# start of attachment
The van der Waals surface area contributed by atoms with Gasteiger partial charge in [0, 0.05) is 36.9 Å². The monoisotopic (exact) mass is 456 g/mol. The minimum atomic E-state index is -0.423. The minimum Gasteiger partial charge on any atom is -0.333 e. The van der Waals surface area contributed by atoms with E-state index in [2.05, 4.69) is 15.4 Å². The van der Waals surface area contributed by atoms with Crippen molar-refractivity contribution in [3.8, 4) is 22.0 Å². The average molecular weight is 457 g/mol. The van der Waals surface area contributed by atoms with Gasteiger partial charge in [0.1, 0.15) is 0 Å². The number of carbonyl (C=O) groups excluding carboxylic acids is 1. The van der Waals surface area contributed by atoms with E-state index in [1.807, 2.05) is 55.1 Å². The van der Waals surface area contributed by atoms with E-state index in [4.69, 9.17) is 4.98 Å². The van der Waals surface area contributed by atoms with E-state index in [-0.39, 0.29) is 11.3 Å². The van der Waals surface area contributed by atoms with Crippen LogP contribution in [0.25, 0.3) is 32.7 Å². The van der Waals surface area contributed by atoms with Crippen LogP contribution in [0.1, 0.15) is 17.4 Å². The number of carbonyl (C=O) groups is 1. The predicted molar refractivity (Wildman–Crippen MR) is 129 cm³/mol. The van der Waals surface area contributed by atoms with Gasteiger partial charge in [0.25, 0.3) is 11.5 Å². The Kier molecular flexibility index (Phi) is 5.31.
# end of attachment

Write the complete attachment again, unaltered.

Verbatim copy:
The van der Waals surface area contributed by atoms with Gasteiger partial charge in [0, 0.05) is 36.9 Å². The monoisotopic (exact) mass is 456 g/mol. The minimum atomic E-state index is -0.423. The minimum Gasteiger partial charge on any atom is -0.333 e. The van der Waals surface area contributed by atoms with E-state index in [2.05, 4.69) is 15.4 Å². The van der Waals surface area contributed by atoms with Crippen molar-refractivity contribution in [3.8, 4) is 22.0 Å². The average molecular weight is 457 g/mol. The van der Waals surface area contributed by atoms with Gasteiger partial charge in [0.1, 0.15) is 0 Å². The number of carbonyl (C=O) groups excluding carboxylic acids is 1. The van der Waals surface area contributed by atoms with E-state index in [1.807, 2.05) is 55.1 Å². The van der Waals surface area contributed by atoms with E-state index in [4.69, 9.17) is 4.98 Å². The van der Waals surface area contributed by atoms with E-state index in [-0.39, 0.29) is 11.3 Å². The van der Waals surface area contributed by atoms with Crippen LogP contribution in [0.25, 0.3) is 32.7 Å². The van der Waals surface area contributed by atoms with Crippen LogP contribution in [0.1, 0.15) is 17.4 Å². The number of carbonyl (C=O) groups is 1. The predicted molar refractivity (Wildman–Crippen MR) is 129 cm³/mol. The van der Waals surface area contributed by atoms with Gasteiger partial charge in [0.25, 0.3) is 11.5 Å². The Kier molecular flexibility index (Phi) is 5.31.